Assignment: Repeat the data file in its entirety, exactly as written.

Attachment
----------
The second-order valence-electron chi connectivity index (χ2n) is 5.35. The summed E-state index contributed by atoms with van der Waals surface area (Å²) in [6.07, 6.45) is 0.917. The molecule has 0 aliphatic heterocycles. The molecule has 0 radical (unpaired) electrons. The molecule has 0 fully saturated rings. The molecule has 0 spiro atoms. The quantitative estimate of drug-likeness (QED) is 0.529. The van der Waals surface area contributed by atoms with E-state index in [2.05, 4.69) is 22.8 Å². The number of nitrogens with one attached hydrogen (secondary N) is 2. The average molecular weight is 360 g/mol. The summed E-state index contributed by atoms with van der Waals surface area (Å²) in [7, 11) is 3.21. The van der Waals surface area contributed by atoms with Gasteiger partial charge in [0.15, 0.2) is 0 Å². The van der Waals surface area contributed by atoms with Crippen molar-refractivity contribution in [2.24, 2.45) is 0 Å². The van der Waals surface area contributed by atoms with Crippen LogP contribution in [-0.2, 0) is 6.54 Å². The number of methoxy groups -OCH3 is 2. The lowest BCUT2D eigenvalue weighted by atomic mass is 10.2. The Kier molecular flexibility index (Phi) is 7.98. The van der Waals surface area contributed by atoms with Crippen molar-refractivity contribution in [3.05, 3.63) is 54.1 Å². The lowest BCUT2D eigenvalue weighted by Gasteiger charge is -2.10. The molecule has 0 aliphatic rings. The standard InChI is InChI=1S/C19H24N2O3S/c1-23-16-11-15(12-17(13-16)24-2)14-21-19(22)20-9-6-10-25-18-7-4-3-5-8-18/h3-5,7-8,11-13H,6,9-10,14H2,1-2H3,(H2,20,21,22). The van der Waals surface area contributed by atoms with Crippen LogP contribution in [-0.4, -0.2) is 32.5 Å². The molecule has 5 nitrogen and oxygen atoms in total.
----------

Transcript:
The second-order valence-electron chi connectivity index (χ2n) is 5.35. The summed E-state index contributed by atoms with van der Waals surface area (Å²) in [6.07, 6.45) is 0.917. The molecule has 0 aliphatic heterocycles. The molecule has 0 radical (unpaired) electrons. The molecule has 0 fully saturated rings. The molecule has 0 spiro atoms. The quantitative estimate of drug-likeness (QED) is 0.529. The van der Waals surface area contributed by atoms with E-state index in [2.05, 4.69) is 22.8 Å². The number of nitrogens with one attached hydrogen (secondary N) is 2. The average molecular weight is 360 g/mol. The summed E-state index contributed by atoms with van der Waals surface area (Å²) in [7, 11) is 3.21. The van der Waals surface area contributed by atoms with Gasteiger partial charge in [0.15, 0.2) is 0 Å². The van der Waals surface area contributed by atoms with Crippen molar-refractivity contribution in [2.24, 2.45) is 0 Å². The van der Waals surface area contributed by atoms with Crippen LogP contribution in [-0.2, 0) is 6.54 Å². The number of methoxy groups -OCH3 is 2. The lowest BCUT2D eigenvalue weighted by atomic mass is 10.2. The Kier molecular flexibility index (Phi) is 7.98. The van der Waals surface area contributed by atoms with Crippen molar-refractivity contribution in [3.05, 3.63) is 54.1 Å². The lowest BCUT2D eigenvalue weighted by Gasteiger charge is -2.10. The molecule has 0 aliphatic rings. The standard InChI is InChI=1S/C19H24N2O3S/c1-23-16-11-15(12-17(13-16)24-2)14-21-19(22)20-9-6-10-25-18-7-4-3-5-8-18/h3-5,7-8,11-13H,6,9-10,14H2,1-2H3,(H2,20,21,22). The van der Waals surface area contributed by atoms with Crippen LogP contribution in [-0.4, -0.2) is 32.5 Å². The molecule has 5 nitrogen and oxygen atoms in total.